Bullying with Technology

ArLyne Diamond's Profile

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When we think of bullying, we usually visualize a big burly person standing over someone smaller intimidating the smaller person with size.  Or else, like in the beginning of the Industrial Revolution, we assume a boss is intimidating his staff threatening them with loss of income if they don’t comply to his request for sexual favors.

When we think of kids at school being bullied, we think about gangs and bad kids physically ganging up on more vulnerable kids.

Yes, those things still happen.  BUT, what is happening daily – and is causing the most distress – even to the extent of leading teens to commit suicide and adults to quit their jobs – is cyber-bullying.

What is cyber-bullying?

It is insulting and/or embarrassing someone by means of e-mail, Instagram, Twitter, Facebook, and/or internal communication e-mails.  It’s hiding behind the computer to hurt someone else.

So many of us type almost as fast as we think.  If we are angry or upset with someone else, we slam them with words – and then without thinking – hit send. 

Weirdly enough, we think we are anonymous.  We think we are invisible.  We think we are invincible.  We don’t think about how badly we are hurting another person.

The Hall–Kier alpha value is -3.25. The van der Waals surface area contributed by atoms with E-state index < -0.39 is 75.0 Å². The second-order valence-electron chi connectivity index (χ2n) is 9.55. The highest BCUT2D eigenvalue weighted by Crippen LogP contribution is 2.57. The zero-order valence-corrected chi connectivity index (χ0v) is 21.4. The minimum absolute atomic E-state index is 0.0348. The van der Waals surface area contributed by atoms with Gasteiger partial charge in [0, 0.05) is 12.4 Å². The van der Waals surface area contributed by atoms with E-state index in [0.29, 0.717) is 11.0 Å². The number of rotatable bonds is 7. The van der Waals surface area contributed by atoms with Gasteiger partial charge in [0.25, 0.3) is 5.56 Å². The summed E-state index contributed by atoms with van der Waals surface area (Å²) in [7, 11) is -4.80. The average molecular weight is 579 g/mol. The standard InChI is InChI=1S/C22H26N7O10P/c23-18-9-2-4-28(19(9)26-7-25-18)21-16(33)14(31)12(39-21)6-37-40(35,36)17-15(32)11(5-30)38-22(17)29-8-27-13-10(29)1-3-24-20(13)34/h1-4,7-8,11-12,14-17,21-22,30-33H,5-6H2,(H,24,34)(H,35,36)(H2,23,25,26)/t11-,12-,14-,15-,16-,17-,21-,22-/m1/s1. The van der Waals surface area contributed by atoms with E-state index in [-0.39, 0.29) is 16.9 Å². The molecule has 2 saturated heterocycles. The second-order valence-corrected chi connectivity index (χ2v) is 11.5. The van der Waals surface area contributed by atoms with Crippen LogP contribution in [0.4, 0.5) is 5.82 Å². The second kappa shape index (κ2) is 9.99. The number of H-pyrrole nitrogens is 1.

To make matters worse, if a well-intended co-worker or fellow-student chastises us for our cruel remarks – they are attacked – and often attacked worse than the first set of remarks – and by more people.  So, instead of coming forward to say how wrong and inappropriate the bully was – co-workers, other students, even faculty, remain silent.

Cyber-bullying is a significant problem because it is easy and the bully feels safe.  Too, many think they are just being funny.  They don’t see – yes actually see – the reaction to their nasty comments.  They don’t know that they have cut another human being to the quick.

Or, maybe some do.  Maybe some who have such low self-esteem think they get bigger by stepping on others.

The tragedy is that the bully gets positive reinforcement and his/her victim gets laughed at for “taking it so seriously.”

The big question though is:  How do we stop it?  I’d love to hear your suggestions.

Learn much, much more in ArLyne's courses on Illumeo.

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ArLyne Diamond is the President of Diamond Associates and is an internationally recognized author and consultant who teaches MBA university courses in Business, Organizational Development, Quality, Change Management, Persuasion/Negotiation, Marketing and Leadership.